Functional Interfaces In Java8

Hello readers, as you have visited here, you must be aware of Interfaces in Java. Before Java 8, all methods defined in an interface are public and abstract by default. After Java 8, there were certain enhancements in interfaces. Amongst all the enhancements in Java 8, one of them is “Functional Interface”.

What are Functional Interfaces?

In Java, the term functional interface refers to those interfaces which have exactly one abstract method. In addition to that abstract method, they can have any number of default and static methods in them. If you want to know about static and default methods, you can refer to JournalDev’s Article on static method and default method. The functional interfaces are also known as “Single Abstract Method (SAM) interfaces”.

Annotating these interfaces with @FunctionalInterface helps IDE or compiler to interpret them at development-time, or by the framework at run-time.

Functional Interface with respect to Inheritance

If an interface with no abstract method extends a functional interface, then the extended interface will also be considered as functional interface as shown in the example below:

Again, if an interface with exactly one abstract method extends a functional interface with the same method signature, then the extended interface will also be considered as functional interface. Here’s an example below:

Predefined Functional Interfaces

The concept of functional interfaces was introduced in Java 8, but they were present before Java 8 also. Some of them are:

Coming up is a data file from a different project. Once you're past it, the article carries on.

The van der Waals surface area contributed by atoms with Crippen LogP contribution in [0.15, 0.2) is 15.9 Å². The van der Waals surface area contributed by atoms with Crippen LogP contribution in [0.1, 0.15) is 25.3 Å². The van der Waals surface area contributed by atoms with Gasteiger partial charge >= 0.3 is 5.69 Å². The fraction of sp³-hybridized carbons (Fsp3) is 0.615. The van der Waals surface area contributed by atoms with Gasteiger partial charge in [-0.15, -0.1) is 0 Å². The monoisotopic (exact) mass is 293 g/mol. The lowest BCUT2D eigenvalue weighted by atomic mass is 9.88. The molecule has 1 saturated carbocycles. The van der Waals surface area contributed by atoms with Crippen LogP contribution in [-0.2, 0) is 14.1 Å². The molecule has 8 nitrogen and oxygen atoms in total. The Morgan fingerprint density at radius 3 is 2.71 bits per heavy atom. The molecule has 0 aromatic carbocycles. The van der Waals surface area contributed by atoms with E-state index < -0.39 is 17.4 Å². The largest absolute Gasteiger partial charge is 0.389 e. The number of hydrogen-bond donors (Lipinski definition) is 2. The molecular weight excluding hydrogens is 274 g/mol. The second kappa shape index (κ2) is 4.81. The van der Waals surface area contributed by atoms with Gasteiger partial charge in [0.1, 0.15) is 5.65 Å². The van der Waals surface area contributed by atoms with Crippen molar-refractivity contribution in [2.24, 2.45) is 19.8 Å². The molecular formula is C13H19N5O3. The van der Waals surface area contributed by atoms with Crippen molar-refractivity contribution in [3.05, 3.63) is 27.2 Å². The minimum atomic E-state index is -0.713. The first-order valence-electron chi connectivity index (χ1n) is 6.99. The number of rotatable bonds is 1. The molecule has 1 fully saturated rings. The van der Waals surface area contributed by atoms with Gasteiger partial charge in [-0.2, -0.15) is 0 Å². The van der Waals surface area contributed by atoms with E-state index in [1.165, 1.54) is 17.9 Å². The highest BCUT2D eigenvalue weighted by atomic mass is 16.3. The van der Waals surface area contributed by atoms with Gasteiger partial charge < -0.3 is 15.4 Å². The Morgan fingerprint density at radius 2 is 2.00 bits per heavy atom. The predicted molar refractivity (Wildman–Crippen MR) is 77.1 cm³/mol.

• Runnable – void run();
  • Callable<V> – V call();
  • Comparable – int compareTo(T var1);

After Java 8, java.util.function package was introduced which includes some predefined interfaces. We will discuss them one by one below:

Predicate<T>

Predicate interface is used to check for a boolean value based on our given condition. If the condition satisfied with the given input, it returns true, else false. Predicate accepts an argument T and returns a boolean value.

Abstract method: boolean test(T var);

//This will return true if the passed integer is even
Predicate<Integer> p = (i) -> i % 2 == 0;

Function<T, R>

Function interface is used to perform some operation on the given input and returns some output. Function accepts an argument T and returns R.

Abstract method: R apply(T var)

//This will return the length of passed string argument
Function<String,Integer> f = String::length;

Consumer<T>

Consumer interface is used when we want to accept some input and perform some operation. It does not return anything. Mostly used for printing some content. Consumer accepts an argument T and performs the provided operation without returning anything.

Abstract method: void accept(T var)

//This will print the passed argument 'string'
Consumer<String> c = System.out::println;

Supplier<T>

Supplier interface is used when we want to return some value without giving any inputs. It does not take any arguments and return an object T.

Abstract method: T get()

//This will return the system date
Supplier<LocalDate> s = () -> LocalDate.now();
A Sample Code for printing the list of students with their roll number, name, marks and grade using the predefined functional interfaces below:

References :

After going through the contents, now you’ll be familiar with functional interfaces in java. Still, if you have any queries, feel free to contact me at yatharth.sharma@knoldus.in.

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Written by 

Yatharth Sharma is a Software Trainee at Knoldus Software LLP. He has done MCA from Bharati Vidyapeeth Institute of Computer Application and Management, Paschim Vihar. He has a decent knowledge of C, C++, Java and currently exploring Java 8 and Akka. He loves listening to rap music.

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